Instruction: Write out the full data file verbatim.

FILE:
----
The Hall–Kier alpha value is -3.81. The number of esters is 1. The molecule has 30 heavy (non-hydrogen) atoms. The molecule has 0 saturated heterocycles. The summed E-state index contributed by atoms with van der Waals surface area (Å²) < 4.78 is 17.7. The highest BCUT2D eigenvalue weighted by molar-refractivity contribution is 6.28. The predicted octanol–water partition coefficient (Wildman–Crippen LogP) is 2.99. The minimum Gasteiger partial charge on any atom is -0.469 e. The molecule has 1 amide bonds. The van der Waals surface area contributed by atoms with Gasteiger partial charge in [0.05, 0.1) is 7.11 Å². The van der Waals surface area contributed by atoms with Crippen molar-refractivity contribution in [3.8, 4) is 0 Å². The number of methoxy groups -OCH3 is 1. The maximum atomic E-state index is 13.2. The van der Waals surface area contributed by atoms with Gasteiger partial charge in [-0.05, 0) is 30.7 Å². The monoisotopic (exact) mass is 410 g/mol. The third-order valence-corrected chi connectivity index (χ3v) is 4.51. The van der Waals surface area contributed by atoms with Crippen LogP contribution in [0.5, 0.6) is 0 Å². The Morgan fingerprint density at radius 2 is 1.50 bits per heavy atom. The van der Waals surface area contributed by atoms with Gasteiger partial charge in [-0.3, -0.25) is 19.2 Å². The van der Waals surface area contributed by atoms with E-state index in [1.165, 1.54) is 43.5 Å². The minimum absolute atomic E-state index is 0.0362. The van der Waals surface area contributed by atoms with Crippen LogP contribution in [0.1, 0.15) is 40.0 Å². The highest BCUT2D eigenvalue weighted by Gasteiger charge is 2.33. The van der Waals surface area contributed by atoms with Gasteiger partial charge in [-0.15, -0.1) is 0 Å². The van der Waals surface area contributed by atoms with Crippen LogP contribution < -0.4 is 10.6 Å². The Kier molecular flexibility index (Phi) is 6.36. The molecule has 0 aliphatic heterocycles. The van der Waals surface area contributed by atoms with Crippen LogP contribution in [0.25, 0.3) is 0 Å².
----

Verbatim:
The Hall–Kier alpha value is -3.81. The number of esters is 1. The molecule has 30 heavy (non-hydrogen) atoms. The molecule has 0 saturated heterocycles. The summed E-state index contributed by atoms with van der Waals surface area (Å²) < 4.78 is 17.7. The highest BCUT2D eigenvalue weighted by molar-refractivity contribution is 6.28. The predicted octanol–water partition coefficient (Wildman–Crippen LogP) is 2.99. The minimum Gasteiger partial charge on any atom is -0.469 e. The molecule has 1 amide bonds. The van der Waals surface area contributed by atoms with Gasteiger partial charge in [0.05, 0.1) is 7.11 Å². The van der Waals surface area contributed by atoms with Crippen molar-refractivity contribution in [3.8, 4) is 0 Å². The number of methoxy groups -OCH3 is 1. The maximum atomic E-state index is 13.2. The van der Waals surface area contributed by atoms with Gasteiger partial charge in [-0.05, 0) is 30.7 Å². The monoisotopic (exact) mass is 410 g/mol. The third-order valence-corrected chi connectivity index (χ3v) is 4.51. The van der Waals surface area contributed by atoms with Crippen LogP contribution in [0.5, 0.6) is 0 Å². The Morgan fingerprint density at radius 2 is 1.50 bits per heavy atom. The van der Waals surface area contributed by atoms with Gasteiger partial charge in [-0.3, -0.25) is 19.2 Å². The van der Waals surface area contributed by atoms with E-state index in [1.165, 1.54) is 43.5 Å². The minimum absolute atomic E-state index is 0.0362. The van der Waals surface area contributed by atoms with Crippen LogP contribution in [0.1, 0.15) is 40.0 Å². The highest BCUT2D eigenvalue weighted by Gasteiger charge is 2.33. The van der Waals surface area contributed by atoms with Gasteiger partial charge in [-0.15, -0.1) is 0 Å². The van der Waals surface area contributed by atoms with Crippen LogP contribution < -0.4 is 10.6 Å². The Kier molecular flexibility index (Phi) is 6.36. The molecule has 0 aliphatic heterocycles. The van der Waals surface area contributed by atoms with Crippen LogP contribution in [0.25, 0.3) is 0 Å².